BioMed Research International

BioMed Research International / 2020 / Article

Research Article | Open Access

Volume 2020 |Article ID 8037273 | https://doi.org/10.1155/2020/8037273

Tao Liu, Guoru Zhang, Yaling Wang, Mingyue Rao, Yang Zhang, Anjun Guo, Mei Wang, "Identification of Circular RNA-MicroRNA-Messenger RNA Regulatory Network in Atrial Fibrillation by Integrated Analysis", BioMed Research International, vol. 2020, Article ID 8037273, 13 pages, 2020. https://doi.org/10.1155/2020/8037273

Identification of Circular RNA-MicroRNA-Messenger RNA Regulatory Network in Atrial Fibrillation by Integrated Analysis

Academic Editor: Cheng-I Cheng
Received10 Apr 2020
Revised13 Aug 2020
Accepted14 Aug 2020
Published30 Sep 2020

Abstract

Background. Circular RNA (circRNA) is a noncoding RNA that forms a closed-loop structure, and its abnormal expression may cause disease. We aimed to find potential network for circRNA-related competitive endogenous RNA (ceRNA) in atrial fibrillation (AF). Methods. The circRNA, miRNA, and mRNA expression profiles in the heart tissue from AF patients were retrieved from the Gene Expression Omnibus database and analyzed comprehensively. Differentially expressed circRNAs (DEcircRNAs), differentially expressed miRNAs (DEmiRNAs), and differentially expressed mRNAs (DEmRNAs) were identified, followed by the establishment of DEcircRNA-DEmiRNA-DEmRNA regulatory network. Functional annotation analysis of host gene of DEcircRNAs and DEmRNAs in ceRNA regulatory network was performed. In vitro experiment and electronic validation were used to validate the expression of DEcircRNAs, DEmiRNAs, and DEmRNAs. Results. A total of 1611 DEcircRNAs, 51 DEmiRNAs, and 1250 DEmRNAs were identified in AF. The DEcircRNA-DEmiRNA-DEmRNA network contained 62 circRNAs, 14 miRNAs, and 728 mRNAs. Among which, two ceRNA regulatory pairs of hsa-circRNA-100053-hsa-miR-455-5p-TRPV1 and hsa-circRNA-005843-hsa-miR-188-5p-SPON1 were identified. In addition, six miRNA-mRNA regulatory pairs including hsa-miR-34c-5p-INMT, hsa-miR-1253-DDIT4L, hsa-miR-508-5p-SMOC2, hsa-miR-943-ACTA1, hsa-miR-338-3p-WIPI1, and hsa-miR-199a-3p-RAP1GAP2 were also obtained. MTOR was a significantly enriched signaling pathway of host gene of DEcircRNAs. In addition, arrhythmogenic right ventricular cardiomyopathy, dilated cardiomyopathy, and hypertrophic cardiomyopathy were remarkably enriched signaling pathways of DEmRNAs in DEcircRNA-DEmiRNA-DEmRNA regulatory network. The expression validation of hsa-circRNA-402565, hsa-miR-34c-5p, hsa-miR-188-5p, SPON1, DDIT4L, SMOC2, and WIPI1 was consistent with the integrated analysis. Conclusion. We speculated that hsa-circRNA-100053-hsa-miR-455-5p-TRPV1 and hsa-circRNA-005843-hsa-miR-188-5p-SPON1 interaction pairs may be involved in AF.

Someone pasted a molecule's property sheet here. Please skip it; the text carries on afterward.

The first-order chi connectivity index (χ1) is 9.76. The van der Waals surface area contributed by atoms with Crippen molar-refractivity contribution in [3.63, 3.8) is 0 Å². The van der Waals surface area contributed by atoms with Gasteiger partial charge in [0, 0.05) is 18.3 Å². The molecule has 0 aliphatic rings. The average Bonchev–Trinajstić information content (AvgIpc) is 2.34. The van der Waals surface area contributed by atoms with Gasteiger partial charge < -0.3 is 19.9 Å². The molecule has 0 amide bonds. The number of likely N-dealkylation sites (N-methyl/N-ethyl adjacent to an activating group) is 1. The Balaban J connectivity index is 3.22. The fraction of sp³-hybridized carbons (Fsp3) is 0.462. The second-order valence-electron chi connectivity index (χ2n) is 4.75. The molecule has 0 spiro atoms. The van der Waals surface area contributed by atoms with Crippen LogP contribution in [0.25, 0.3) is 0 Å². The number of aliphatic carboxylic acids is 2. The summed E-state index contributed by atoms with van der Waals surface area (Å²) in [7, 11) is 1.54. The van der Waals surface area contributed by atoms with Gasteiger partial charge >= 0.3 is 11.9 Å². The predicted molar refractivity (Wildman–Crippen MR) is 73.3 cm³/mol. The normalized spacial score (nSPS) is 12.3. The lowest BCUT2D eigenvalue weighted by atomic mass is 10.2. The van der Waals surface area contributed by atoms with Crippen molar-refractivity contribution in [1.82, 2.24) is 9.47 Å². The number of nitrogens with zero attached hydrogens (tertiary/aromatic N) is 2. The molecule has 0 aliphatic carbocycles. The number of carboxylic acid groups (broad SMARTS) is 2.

1. Introduction

Atrial fibrillation (AF) is one of the most common arrhythmias and associated with heart failure [14]. Age, gender, obesity, and heart valve abnormalities are important factors of AF [46]. AF can also lead to heart failure hospitalization and death [7]. However, current treatment of AF may have adverse reactions [8, 9]. The pathogenesis of AF remains unclear. Further study of the underlying mechanisms of AF may provide new treatments for AF [10].